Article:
Let’s hope TPS see sense and follow the guidance in my submitted expert reports that my health prevents me teaching but not working elsewhere. If not, I’m screwed for 5 years until I’m 55 and can take early pension without any job conditions attached. Fingers crossed.
     
    LadyForlorn likes this.
  13. Saffron5

    Saffron5 New commenter

    Devon so sorry your physical health has changed so quickly it's a grieving process I think, I have had years of deteriorating health but still find it difficult to accept my limitations and mentally it's very hard at the moment. I also find that others don't understand even family.
    Money is my biggest worry but rather than thinking years ahead I'm just trying to do days otherwise it's been too overwhelming.
    Trying to access some counselling but I don't have any yet and can't afford to pay teacher support are looking into it for me.
    I have so many hospital appointments coming up and I guess occupational health will be in touch too.
    Really just trying to get through the day one at a time
    I hope you see the light at the end of the tunnel soon and everything comes together
     
    1970devon likes this.
  14. camdragon

    camdragon New commenter

    This thread has been very helpful. I'm just starting the process of IHR, age 50, having agreed a settlement to leave my teaching job on Dec 31st. I have a deteriorating eye condition and have been encouraged by all parties (school, GP, consultant) to start the application. I have to say the forms are very intimidating and I'm a bit "rabbit in the headlights" at the moment. I'm trying to get hold of my union to see if they'll help me through them, I'm typing this whilst on hold....
     
    1970devon likes this.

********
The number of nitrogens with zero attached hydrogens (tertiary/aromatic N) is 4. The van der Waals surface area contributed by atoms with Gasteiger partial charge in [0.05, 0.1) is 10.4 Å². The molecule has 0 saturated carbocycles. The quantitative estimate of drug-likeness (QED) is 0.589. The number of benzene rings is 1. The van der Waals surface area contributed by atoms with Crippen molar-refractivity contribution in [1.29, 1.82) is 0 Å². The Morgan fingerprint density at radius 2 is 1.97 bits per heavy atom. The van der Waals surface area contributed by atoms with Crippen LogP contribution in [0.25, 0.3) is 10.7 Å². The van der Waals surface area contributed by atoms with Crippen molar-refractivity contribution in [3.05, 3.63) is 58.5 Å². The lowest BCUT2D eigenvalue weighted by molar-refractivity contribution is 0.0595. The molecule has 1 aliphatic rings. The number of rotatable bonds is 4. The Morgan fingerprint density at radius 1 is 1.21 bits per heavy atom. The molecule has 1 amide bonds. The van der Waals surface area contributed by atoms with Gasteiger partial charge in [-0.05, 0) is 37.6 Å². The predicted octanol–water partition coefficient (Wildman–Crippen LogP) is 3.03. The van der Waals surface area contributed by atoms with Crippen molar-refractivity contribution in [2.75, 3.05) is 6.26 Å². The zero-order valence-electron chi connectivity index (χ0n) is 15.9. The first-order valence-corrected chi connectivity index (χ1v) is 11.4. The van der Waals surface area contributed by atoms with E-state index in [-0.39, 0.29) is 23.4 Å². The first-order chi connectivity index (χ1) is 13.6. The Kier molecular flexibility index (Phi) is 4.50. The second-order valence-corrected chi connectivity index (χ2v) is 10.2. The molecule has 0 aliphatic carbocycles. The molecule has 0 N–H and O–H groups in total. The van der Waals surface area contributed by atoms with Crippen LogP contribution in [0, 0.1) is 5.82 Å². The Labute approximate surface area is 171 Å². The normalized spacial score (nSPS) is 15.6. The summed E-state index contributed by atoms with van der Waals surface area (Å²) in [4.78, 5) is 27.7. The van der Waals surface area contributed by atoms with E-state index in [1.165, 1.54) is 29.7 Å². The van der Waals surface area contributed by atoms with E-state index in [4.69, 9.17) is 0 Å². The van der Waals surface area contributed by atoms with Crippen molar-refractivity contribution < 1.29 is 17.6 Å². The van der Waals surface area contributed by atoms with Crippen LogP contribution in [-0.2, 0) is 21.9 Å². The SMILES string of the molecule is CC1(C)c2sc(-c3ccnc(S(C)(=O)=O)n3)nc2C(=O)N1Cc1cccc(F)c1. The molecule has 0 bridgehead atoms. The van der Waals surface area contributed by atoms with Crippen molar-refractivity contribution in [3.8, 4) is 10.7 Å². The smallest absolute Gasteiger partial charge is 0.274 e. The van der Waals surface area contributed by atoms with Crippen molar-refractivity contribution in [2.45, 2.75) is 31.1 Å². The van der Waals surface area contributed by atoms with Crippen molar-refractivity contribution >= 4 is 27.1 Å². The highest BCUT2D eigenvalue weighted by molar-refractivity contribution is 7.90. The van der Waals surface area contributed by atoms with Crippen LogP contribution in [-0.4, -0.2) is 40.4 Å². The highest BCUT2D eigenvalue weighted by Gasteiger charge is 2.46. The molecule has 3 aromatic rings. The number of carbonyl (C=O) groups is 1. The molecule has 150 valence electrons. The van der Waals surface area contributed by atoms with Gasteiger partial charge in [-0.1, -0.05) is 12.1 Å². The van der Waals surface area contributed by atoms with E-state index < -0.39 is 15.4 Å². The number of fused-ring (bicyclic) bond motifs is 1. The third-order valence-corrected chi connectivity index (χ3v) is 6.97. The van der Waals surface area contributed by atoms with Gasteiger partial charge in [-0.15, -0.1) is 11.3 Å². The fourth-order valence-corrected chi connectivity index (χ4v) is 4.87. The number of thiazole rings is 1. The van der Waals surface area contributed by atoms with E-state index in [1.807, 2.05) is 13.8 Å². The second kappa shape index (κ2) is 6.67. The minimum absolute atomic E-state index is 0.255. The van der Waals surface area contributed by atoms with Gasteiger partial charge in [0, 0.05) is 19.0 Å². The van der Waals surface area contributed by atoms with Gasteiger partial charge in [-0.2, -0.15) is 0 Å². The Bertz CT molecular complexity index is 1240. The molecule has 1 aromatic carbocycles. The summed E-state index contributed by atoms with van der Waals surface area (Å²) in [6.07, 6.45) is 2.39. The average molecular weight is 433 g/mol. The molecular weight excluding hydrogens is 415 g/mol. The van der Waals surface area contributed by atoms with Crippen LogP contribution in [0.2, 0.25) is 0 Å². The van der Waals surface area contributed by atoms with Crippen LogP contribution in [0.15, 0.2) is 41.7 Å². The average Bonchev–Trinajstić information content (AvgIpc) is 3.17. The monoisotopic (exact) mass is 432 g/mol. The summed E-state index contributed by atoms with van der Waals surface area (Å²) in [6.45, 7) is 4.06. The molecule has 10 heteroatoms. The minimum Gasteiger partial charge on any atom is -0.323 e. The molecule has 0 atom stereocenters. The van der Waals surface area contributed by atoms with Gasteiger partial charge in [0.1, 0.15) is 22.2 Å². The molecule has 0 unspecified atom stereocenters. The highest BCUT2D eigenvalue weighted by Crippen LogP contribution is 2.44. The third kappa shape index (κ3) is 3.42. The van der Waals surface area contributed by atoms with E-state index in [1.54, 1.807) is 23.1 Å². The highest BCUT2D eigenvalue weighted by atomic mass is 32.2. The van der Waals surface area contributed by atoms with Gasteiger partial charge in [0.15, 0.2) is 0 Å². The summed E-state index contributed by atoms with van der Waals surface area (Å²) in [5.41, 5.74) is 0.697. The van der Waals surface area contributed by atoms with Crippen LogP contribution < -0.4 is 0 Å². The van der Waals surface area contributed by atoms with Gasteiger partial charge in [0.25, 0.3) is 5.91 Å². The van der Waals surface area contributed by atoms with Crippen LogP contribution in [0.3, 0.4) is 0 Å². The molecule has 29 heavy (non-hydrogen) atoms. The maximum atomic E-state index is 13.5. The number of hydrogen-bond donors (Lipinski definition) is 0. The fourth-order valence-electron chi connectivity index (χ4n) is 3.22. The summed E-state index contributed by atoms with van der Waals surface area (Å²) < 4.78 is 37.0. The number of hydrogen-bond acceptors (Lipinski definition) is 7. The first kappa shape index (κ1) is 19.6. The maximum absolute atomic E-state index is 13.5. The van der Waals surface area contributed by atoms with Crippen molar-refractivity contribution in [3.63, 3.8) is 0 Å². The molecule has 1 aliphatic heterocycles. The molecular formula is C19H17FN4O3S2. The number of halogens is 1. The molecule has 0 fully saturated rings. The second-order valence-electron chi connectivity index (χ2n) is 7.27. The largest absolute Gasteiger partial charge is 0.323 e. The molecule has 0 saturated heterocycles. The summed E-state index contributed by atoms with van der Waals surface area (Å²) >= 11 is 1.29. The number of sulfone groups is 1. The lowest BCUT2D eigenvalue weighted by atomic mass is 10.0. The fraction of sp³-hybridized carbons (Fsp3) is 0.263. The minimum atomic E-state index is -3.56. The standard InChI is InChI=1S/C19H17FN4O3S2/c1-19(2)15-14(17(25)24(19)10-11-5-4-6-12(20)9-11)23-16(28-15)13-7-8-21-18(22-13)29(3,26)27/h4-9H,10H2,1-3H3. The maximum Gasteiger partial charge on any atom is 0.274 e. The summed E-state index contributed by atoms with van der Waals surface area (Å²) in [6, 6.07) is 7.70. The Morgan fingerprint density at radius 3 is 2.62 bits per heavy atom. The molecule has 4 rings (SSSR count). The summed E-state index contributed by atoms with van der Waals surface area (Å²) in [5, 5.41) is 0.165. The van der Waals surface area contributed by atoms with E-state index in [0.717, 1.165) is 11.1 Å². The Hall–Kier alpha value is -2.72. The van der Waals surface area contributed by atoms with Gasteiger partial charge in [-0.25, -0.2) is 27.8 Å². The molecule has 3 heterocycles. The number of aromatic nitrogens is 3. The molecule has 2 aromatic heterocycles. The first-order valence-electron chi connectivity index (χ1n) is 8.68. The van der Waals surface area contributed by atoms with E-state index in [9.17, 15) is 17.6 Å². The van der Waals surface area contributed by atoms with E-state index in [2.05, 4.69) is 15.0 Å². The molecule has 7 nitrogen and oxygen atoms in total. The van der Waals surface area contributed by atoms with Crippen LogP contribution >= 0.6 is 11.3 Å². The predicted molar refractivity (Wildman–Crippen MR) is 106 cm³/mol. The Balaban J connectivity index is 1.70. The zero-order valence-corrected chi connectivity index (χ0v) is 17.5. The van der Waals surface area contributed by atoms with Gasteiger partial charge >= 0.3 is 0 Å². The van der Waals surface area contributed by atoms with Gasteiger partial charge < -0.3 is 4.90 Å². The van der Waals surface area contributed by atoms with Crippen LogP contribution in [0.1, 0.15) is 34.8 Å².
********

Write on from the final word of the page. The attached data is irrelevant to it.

15. pmichelmore

    pmichelmore New commenter

    Get as much medial evidence as you can, stating that your condition is permanent and that you are unfit to teach, the more the better, also OH involvement is important- have they assessed you?
    It is a bit of a minefield but take your time and take it stage by stage. Best wishes and good luck.
     
    1970devon likes this.
  16. camdragon

    camdragon New commenter

    NAUWT have assigned a caseworker to help me through it. I had an OH assessment at my employer's insistance (they didn't believe I had a serious condition) 12 months ago, so I think that will still be relevant. It was entirely in my favour. Have also just started immunosuppressant therapy (longterm) so that evidence will help too, I hope. Thanks.
     
  17. LadyForlorn

    LadyForlorn New commenter

    Hi there. I was awarded tier 1 ill health retirement just over a year ago due to deteriorating eyesight. If you have any questions about the process, please let me know. I still have electronic copies of all the evidence I sent off (including all the employer’s forms) if you have any queries about what sorts of things to include.

    Good luck with your application. It is quite a gruelling process, but worth taking slowly in order to make sure you have everything you need.
     
  18. lju

    lju New commenter

    I'm currently waiting for a decision on ill health retirement. How long did TP take to decide after you applied?
     
  19. pmichelmore

    pmichelmore New commenter

    Hi, for me it was 12 days (9 working days), the lump sum arrived on Friday- 5 weeks after my acceptance letter. I was awarded Tier 1 for your info, not sure if that effects timescales?
    Good luck :)
     
  20. lju

    lju New commenter

    Thanks for the reply. My initial application was rejected in around 7 days. TP sent the rejection stating what they felt they needed. I supplied this and appealed their decision. I have been waiting a month now, so fingers crossed it's going through.